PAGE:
Simplistic as it may seem, this is a question that has vexed more than its fair share of askers. Depending on your dietary restrictions, personal taste and sense of the morality tied to the consumption of certain foods, it can get confusing what is chic to eat and what is never hip to gobble.
For those who are most concerned with consuming seafood produced through programs given the green light of sustainability, one organization that has been informative is Seafood Watch.
Seafood Watch (which is actually a program through the esteemed Monterey Bay Aquarium) is an excellent resource for those seeking to gain a better understanding of the issues affecting ocean life, and more specifically, issues relating to sustainability and harvesting food from the sea. The program’s web page notes that it has been actively “making a difference since 1999.”
One important way in which Seafood Watch encourages responsible stewardship is by introducing to readers the major issues affecting the oceans, harvesting and sustainability. Interested readers can educate themselves by visiting the Issues page and reading up on what some experts feel have led to current issues, and how to address such issues in an environmentally responsible manner. (The listed issues include Aquaculture, Wild Seafood, Seafood Report and Fishing Methods.)
Seafood Watch offers a handy Seafood Recommendations search tool, which offers expert opinions on which seafood is considered a “best choice” (meaning it is “abundant, well-managed and caught or farmed in environmentally friendly ways”), a “good alternative” (meaning it is “an option, but there are concerns with how they’re caught or farmed – or with the health of their habitat due to other human impacts”), seafood to “avoid” (meaning consumers should “[t]ake a pass on these items for now. They are caught or farmed in ways that harm other marine life or the environment”) and seafood that goes on “The Super Green List,” which lists “wild and farmed seafood that’s healthy for people and the oceans.”
The Super Green List items must satisfy three criteria: first, they must already be selected as “best choice” foods. Next, they must also contain “the daily minimum of omega-3s “(at least 250 milligrams per day [mg/d])” and must also contain “Low levels of contaminants (below 216 parts per billion [ppb] mercury and 11 ppb PCBs).” This list includes as its big winners wild-caught Alaskan salmon, Pacific sardines, freshwater Coho Salmon and Rainbow Trout.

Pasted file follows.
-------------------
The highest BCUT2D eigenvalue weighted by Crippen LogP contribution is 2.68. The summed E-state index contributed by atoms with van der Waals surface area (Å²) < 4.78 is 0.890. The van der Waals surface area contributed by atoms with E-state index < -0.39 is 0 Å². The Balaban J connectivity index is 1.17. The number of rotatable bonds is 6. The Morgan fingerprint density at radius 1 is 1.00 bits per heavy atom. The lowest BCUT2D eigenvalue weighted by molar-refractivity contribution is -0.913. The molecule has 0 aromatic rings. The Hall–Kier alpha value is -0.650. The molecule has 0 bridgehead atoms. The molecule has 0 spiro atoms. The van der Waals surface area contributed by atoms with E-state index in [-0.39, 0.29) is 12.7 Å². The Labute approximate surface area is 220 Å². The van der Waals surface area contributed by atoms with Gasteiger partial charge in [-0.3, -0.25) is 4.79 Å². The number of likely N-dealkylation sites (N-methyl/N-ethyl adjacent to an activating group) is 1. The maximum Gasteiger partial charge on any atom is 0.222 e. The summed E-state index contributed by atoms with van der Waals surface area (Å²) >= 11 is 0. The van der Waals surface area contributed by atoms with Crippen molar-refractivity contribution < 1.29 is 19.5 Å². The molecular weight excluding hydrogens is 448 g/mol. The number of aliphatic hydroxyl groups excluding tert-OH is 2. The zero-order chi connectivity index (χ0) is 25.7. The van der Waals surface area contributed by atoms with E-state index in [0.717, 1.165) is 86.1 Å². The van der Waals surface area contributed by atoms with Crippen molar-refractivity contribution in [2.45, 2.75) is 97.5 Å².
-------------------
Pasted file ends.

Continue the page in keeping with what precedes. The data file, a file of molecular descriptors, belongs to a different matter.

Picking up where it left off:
Seafood Watch offers region-specific guides as to what seafood is the best and most sustainable choice per region. (And there are also Mobile Seafood Guides.) For example, the West Coast Guide classifies the following U.S.-seafood as being among the “best choice” selections: tilapia, White Seabass, US bottom longline cod, Pacific halibut, Alaska wild salmon, Arctic Char and U.S. farmed trout. “Good alternatives” include California halibut, squid, wild clams and Alaskan Pollock. West Coast seafood to “avoid” include imported shrimp, Pacific blue and striped marlin, grenadier, Chilean Seabass/toothfish, imported King Crab and imported swordfish.
The Southwest Guide recommends the following as “best choice” seafood: farmed Arctic Char, Alaskan wild salmon, U.S. farmed Rainbow Trout, farmed mussels, Pacific halibut and U.S. farmed tilapia. In the Southwest, Seafood Watch recommends avoiding some of the following: Orange Roughy, Brazilian spiny lobster, Asia farmed tilapia, monkfish and imported King Crab, among others.
Seafood Watch offers many useful recommendations for safe seafood consumption, and also has a large variety of other (national and international) resources to consult to learn more about issues affecting the ocean and sustainability, and how consumers can make an impact when they educate themselves on the environmental issues. These resources include links to additional sources of information on fisheries management, seafood and human health, and resources specifically targeting restaurants and retailers, and resources for educators.
Other useful sources include the Marine Stewardship Council, which provides a special certification to certain seafood designated as fulfilling certain sustainability criteria. Interested readers can visit the MSC to find MSC “certified sustainable seafood” and identify fisheries designated as participants. The Natural Resources Defense Council also offers a consumer guide to mercury levels in fish, for those interested in identifying the overlap between health and sustainability.
Knowledge is power, and Seafood Watch is one powerful way to further one’s understanding of current “green” stands on marine life.